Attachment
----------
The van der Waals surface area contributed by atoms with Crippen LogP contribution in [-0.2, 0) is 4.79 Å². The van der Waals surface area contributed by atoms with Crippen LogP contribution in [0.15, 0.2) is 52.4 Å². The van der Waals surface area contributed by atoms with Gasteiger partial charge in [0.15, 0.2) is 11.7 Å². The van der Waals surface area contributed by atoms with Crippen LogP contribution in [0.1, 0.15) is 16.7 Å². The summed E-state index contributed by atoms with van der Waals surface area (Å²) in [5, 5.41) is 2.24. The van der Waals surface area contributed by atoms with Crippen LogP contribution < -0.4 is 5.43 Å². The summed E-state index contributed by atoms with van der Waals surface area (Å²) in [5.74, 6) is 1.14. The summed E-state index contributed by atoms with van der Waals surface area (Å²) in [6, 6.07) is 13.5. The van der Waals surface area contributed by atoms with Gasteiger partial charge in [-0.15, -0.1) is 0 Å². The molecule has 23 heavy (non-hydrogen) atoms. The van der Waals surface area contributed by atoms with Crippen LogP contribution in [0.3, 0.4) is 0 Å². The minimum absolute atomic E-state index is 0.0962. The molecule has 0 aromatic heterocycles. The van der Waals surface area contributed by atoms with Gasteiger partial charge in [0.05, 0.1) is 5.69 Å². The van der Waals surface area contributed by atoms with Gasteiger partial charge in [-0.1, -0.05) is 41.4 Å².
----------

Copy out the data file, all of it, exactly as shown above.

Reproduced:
The van der Waals surface area contributed by atoms with Crippen LogP contribution in [-0.2, 0) is 4.79 Å². The van der Waals surface area contributed by atoms with Crippen LogP contribution in [0.15, 0.2) is 52.4 Å². The van der Waals surface area contributed by atoms with Gasteiger partial charge in [0.15, 0.2) is 11.7 Å². The van der Waals surface area contributed by atoms with Crippen LogP contribution in [0.1, 0.15) is 16.7 Å². The summed E-state index contributed by atoms with van der Waals surface area (Å²) in [5, 5.41) is 2.24. The van der Waals surface area contributed by atoms with Crippen LogP contribution < -0.4 is 5.43 Å². The summed E-state index contributed by atoms with van der Waals surface area (Å²) in [5.74, 6) is 1.14. The summed E-state index contributed by atoms with van der Waals surface area (Å²) in [6, 6.07) is 13.5. The van der Waals surface area contributed by atoms with Gasteiger partial charge in [-0.15, -0.1) is 0 Å². The molecule has 23 heavy (non-hydrogen) atoms. The van der Waals surface area contributed by atoms with Crippen LogP contribution in [0.3, 0.4) is 0 Å². The minimum absolute atomic E-state index is 0.0962. The molecule has 0 aromatic heterocycles. The van der Waals surface area contributed by atoms with Gasteiger partial charge in [0.05, 0.1) is 5.69 Å². The van der Waals surface area contributed by atoms with Gasteiger partial charge in [-0.1, -0.05) is 41.4 Å².